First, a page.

By Jesse Robitaille
As is the story with much of modern life, the most significant change of recent years has been the growth of the Internet.
The philatelic auction business is no different, and as bidding moves increasingly onto the Internet, both consignors and collectors – as well as the auctioneers moving everything across the block – are wondering if it’s for the best.
All things considered, it has never been easier to learn about philately, said Chris Carmichael, vice-president of Vance Auctions. Collectors now have access to a broad spectrum of philatelic material that was much less accessible in the past, and the benefits abound, especially when it comes to buying and selling at auction.
“Definitely the biggest change has been the advent of the Internet,” said Carmichael, who added Vance Auctions is somewhat unique in that it’s a mail auction house without an auction floor. “Nonetheless, we’ve noticed a steady shift towards online platforms and would say that now the majority of our bids are received in this manner.”
Charles Verge, esteemed historian and CEO of Brigham Auctions, which does about 80 per cent of its business online, agreed the auction scene has changed in recent years.
“It’s not what it used to be – people filling the room, no extra chairs, bidding all around – unless it’s a busy, busy sale and a lot of people are interested and want to view the material beforehand.”
Both Carmichael and Verge said it is convenience leading the charge to the Internet.
“It’s most convenient to be able to review lots and bid at your leisure,” said Carmichael. “It doesn’t necessarily have to happen during regular business hours. The average bidder can login late in the evening or early in the morning in the convenience of their home or office.”
Likewise, Verge said there are now many more platforms to place bids from than in the recent past.
“If you’re a subscriber to Stamp Auction Network, you’ll find a lot of auctions you would not normally be aware of or have the availability to get the catalogue for.”
What’s more, Verge said many firms charge for their catalogues because of the costs incurred in producing them; however, these catalogues are often found online for free.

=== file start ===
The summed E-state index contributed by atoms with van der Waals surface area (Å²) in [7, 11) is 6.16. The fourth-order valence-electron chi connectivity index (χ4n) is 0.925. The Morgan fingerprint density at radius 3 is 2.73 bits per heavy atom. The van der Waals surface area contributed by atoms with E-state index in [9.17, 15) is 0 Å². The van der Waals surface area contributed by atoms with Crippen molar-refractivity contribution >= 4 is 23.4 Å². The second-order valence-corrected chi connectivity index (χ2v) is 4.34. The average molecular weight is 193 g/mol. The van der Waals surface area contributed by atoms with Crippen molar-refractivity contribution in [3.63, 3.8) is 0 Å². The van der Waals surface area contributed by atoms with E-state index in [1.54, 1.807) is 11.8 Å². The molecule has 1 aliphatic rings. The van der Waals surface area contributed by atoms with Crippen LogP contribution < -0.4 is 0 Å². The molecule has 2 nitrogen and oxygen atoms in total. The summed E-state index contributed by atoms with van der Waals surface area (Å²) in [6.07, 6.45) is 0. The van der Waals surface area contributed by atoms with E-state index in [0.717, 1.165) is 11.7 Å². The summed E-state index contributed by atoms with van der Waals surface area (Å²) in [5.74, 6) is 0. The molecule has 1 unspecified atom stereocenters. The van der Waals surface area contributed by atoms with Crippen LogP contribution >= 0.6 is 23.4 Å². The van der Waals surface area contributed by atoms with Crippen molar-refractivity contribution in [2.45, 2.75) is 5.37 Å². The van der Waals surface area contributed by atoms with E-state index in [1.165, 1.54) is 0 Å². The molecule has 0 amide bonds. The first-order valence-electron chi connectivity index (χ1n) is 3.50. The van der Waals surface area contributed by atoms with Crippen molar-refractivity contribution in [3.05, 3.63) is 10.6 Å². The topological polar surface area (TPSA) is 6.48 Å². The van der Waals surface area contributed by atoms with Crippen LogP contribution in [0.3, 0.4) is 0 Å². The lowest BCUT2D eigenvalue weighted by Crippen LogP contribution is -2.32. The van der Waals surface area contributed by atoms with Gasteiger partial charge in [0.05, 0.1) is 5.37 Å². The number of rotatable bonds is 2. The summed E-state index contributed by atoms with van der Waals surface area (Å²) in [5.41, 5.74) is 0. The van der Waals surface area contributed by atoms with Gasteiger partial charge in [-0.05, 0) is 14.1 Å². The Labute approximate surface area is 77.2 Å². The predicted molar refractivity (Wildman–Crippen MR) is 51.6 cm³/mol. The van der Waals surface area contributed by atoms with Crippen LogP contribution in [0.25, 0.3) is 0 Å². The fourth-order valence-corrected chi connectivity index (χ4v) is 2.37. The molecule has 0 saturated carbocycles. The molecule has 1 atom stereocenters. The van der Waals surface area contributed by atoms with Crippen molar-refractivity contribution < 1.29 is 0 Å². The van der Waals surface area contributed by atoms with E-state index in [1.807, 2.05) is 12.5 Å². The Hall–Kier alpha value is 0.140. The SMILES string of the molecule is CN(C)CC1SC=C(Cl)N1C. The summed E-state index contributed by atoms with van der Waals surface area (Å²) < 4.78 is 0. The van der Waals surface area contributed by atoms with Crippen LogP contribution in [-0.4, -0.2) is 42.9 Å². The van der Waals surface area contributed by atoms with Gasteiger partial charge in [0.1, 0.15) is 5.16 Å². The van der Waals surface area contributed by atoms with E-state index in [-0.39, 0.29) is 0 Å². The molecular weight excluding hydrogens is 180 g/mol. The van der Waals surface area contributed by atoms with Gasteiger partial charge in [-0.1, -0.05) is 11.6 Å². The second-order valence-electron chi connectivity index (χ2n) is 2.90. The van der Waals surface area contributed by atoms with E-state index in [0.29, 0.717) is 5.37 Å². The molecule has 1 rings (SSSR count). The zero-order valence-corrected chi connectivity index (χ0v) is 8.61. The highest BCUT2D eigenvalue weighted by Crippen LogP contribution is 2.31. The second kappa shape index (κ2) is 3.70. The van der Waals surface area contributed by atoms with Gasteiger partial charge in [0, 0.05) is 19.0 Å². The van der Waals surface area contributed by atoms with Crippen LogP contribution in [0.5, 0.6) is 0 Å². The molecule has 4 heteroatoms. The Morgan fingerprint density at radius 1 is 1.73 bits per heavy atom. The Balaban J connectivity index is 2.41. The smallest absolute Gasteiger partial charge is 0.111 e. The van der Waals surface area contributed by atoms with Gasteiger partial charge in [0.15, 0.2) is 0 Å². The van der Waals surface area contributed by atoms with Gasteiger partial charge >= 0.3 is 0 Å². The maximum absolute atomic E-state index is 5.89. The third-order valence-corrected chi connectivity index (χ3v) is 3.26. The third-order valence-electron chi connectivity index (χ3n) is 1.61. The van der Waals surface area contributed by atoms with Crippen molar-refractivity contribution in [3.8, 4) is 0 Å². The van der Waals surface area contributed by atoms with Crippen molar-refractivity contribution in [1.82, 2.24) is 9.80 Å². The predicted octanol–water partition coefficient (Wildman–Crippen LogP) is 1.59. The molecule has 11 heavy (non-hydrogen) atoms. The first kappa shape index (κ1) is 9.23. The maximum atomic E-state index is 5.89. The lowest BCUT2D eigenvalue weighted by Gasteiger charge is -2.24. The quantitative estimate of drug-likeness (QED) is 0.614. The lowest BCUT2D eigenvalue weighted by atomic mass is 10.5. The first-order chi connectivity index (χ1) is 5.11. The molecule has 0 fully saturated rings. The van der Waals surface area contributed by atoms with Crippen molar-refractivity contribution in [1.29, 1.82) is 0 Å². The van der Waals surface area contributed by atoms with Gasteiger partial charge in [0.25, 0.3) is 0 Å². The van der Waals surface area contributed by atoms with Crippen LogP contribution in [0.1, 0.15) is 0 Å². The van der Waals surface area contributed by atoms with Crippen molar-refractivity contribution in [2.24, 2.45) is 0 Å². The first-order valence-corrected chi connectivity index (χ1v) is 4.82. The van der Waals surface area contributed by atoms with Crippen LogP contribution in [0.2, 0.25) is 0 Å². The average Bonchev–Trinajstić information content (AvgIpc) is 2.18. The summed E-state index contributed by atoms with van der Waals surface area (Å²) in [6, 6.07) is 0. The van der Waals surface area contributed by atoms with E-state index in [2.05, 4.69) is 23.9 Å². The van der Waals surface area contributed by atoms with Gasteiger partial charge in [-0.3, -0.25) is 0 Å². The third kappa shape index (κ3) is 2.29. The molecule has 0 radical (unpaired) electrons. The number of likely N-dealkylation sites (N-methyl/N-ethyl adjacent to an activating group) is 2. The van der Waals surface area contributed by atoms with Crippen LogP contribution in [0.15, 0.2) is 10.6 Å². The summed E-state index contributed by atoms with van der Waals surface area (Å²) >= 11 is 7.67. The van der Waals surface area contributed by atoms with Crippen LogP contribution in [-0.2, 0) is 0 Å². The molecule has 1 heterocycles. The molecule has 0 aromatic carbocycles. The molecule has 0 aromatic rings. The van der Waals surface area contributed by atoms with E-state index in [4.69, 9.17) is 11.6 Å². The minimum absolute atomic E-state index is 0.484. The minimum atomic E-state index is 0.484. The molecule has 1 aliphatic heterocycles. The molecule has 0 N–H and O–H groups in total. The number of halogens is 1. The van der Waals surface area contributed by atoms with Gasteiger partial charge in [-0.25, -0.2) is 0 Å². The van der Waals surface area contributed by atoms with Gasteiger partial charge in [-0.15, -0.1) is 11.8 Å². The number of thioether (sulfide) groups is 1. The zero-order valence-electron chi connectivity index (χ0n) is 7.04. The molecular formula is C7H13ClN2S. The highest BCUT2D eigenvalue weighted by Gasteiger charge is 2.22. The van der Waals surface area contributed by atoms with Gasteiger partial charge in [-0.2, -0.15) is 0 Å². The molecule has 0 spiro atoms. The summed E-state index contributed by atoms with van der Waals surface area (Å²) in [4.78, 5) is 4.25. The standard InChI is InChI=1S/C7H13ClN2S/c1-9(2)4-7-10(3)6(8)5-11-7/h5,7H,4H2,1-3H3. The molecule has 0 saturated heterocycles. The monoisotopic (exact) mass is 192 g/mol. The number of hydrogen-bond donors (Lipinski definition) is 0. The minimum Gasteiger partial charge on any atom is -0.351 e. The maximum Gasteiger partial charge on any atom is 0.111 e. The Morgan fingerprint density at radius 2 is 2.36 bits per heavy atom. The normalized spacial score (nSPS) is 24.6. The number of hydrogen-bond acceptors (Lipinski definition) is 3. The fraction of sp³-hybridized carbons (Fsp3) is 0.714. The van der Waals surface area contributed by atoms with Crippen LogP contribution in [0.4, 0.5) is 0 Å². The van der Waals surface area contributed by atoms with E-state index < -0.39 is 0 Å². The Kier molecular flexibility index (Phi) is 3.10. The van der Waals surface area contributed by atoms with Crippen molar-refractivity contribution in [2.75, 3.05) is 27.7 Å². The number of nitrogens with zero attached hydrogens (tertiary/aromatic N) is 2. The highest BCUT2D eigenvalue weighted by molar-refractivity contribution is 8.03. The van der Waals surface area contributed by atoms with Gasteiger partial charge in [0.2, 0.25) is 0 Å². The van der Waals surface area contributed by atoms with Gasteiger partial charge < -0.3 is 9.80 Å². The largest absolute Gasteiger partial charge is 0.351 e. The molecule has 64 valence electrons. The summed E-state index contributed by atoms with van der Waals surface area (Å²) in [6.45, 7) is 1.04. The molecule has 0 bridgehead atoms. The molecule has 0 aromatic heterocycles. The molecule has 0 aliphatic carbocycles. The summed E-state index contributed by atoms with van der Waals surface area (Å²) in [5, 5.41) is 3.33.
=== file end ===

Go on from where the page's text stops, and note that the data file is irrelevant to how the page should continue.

“And in general, the images online give the buyer a far better view of what he or she is buying. Also, they don’t have to go to the auction firm a day ahead to view the lots.”
But when it comes to online bidding, Carmichael said, opposite the hand of convenience is the loss of personal interaction with other bidders and collectors.
“You lose the connection that may have been shared by speaking to someone over the phone (or in person).”
And while a bidder might lose out on the social connection when opting to bid online, there are other, more technical things to consider, too.
“You don’t have the opportunity to view the material in situ,” said Verge, “so you don’t have the opportunity to look at the back and the gum and the general condition of an item.”
And that’s important, said Verge, who added if he were a high-end spender, he’d prefer to be present and examine the material before placing a bid.
However, he said: “I don’t think there’s a major drawback to bidding online simply because you always have the opportunity to return the material if it’s not as described.”
And if choosing the online route, Carmichael advised bidders to keep up to date on his or her bids.
“The auction business has evolved into a last minute business,” he said. “Everybody wants to be the last person to make a bid, and auction sniping is prevalent. I think the most frustrating news for a bidder is finding out your prized auction lot sold for one increment higher than your original bid.”
COMING OF AGE
While the online bidding platform has made waves across the auction scene as of late, some are still showing caution.
“Online bidding is a relatively recent event, so yes, obviously there has been some degree of movement to the Internet, but it really hasn’t come of age yet, and those who participate in many auctions will tell you that a very high percentage of the more-important lots in any sale will sell to the floor,” said Gary Lyon, owner of New Brunswick’s Eastern Auctions. “On the other hand, many bidders have told us that they find our website a valuable tool when preparing their bids. We are often able to photo more items, and of course, the scans often provide a larger image than in a printed catalogue.”
In fact, Lyon – a lifelong philatelist and auctioneer since the mid-’70s – said he believes the biggest change in stamp auctions hasn’t been how material is being purchased but rather who is doing the purchasing.
“The main change in stamp auctions is that they are now less dealer-driven and more collector-driven,” he said. “Collectors buy a higher percentage of their material from auctions now and less from traditional retail dealers.”
And one of the issues with online auctions, said Lyon – and the one that especially worries advanced collectors and experienced auctioneers – is when bidding “progresses too slowly.” As a result, he said, these collectors will often forgo this type of sale altogether.
Verge agreed online bidding is sometimes a “much slower process.”
“When you have online bidding, there’s a delay in the process, so instead of 150 or 160 lots an hour, you do about 100,” he said. “The ones who get frustrated are the ones who are sitting in the room.”
But for those who participate online, Lyon said online bidding could provide a way for bidders to see what lots are selling for on a real-time basis.
“However, I think bidders should know how much they’re willing to pay for something they need and not be influenced by bids they see from others. My advice is to know what you’re bidding on and deal only with experienced auction houses who have the time, resources and expertise to properly evaluate and describe material.”